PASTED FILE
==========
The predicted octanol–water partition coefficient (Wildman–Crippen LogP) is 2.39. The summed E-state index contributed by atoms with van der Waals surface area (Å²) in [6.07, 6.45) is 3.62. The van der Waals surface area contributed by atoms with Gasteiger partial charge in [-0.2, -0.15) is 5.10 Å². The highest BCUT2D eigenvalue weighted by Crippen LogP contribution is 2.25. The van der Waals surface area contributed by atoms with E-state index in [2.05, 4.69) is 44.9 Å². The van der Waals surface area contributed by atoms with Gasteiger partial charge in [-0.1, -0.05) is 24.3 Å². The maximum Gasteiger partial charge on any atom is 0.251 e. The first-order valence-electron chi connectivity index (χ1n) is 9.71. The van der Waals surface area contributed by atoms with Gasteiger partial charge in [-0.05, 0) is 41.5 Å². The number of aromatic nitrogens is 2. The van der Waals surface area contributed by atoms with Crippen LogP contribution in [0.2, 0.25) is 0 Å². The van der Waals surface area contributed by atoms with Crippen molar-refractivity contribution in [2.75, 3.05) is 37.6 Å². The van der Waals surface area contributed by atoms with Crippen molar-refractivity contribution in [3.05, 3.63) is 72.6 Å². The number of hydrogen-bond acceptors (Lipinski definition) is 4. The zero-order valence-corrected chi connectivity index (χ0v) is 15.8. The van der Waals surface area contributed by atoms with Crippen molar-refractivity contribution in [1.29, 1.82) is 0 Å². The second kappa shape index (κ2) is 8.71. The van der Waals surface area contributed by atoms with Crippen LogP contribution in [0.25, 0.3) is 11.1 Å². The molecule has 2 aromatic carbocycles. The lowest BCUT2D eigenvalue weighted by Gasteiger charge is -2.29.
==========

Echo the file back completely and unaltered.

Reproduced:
The predicted octanol–water partition coefficient (Wildman–Crippen LogP) is 2.39. The summed E-state index contributed by atoms with van der Waals surface area (Å²) in [6.07, 6.45) is 3.62. The van der Waals surface area contributed by atoms with Gasteiger partial charge in [-0.2, -0.15) is 5.10 Å². The highest BCUT2D eigenvalue weighted by Crippen LogP contribution is 2.25. The van der Waals surface area contributed by atoms with E-state index in [2.05, 4.69) is 44.9 Å². The van der Waals surface area contributed by atoms with Gasteiger partial charge in [-0.1, -0.05) is 24.3 Å². The maximum Gasteiger partial charge on any atom is 0.251 e. The first-order valence-electron chi connectivity index (χ1n) is 9.71. The van der Waals surface area contributed by atoms with Gasteiger partial charge in [-0.05, 0) is 41.5 Å². The number of aromatic nitrogens is 2. The van der Waals surface area contributed by atoms with Crippen LogP contribution in [0.2, 0.25) is 0 Å². The van der Waals surface area contributed by atoms with Crippen molar-refractivity contribution in [2.75, 3.05) is 37.6 Å². The van der Waals surface area contributed by atoms with Crippen molar-refractivity contribution in [3.05, 3.63) is 72.6 Å². The number of hydrogen-bond acceptors (Lipinski definition) is 4. The zero-order valence-corrected chi connectivity index (χ0v) is 15.8. The van der Waals surface area contributed by atoms with Crippen molar-refractivity contribution in [1.29, 1.82) is 0 Å². The second kappa shape index (κ2) is 8.71. The van der Waals surface area contributed by atoms with Crippen LogP contribution in [0.25, 0.3) is 11.1 Å². The molecule has 2 aromatic carbocycles. The lowest BCUT2D eigenvalue weighted by Gasteiger charge is -2.29.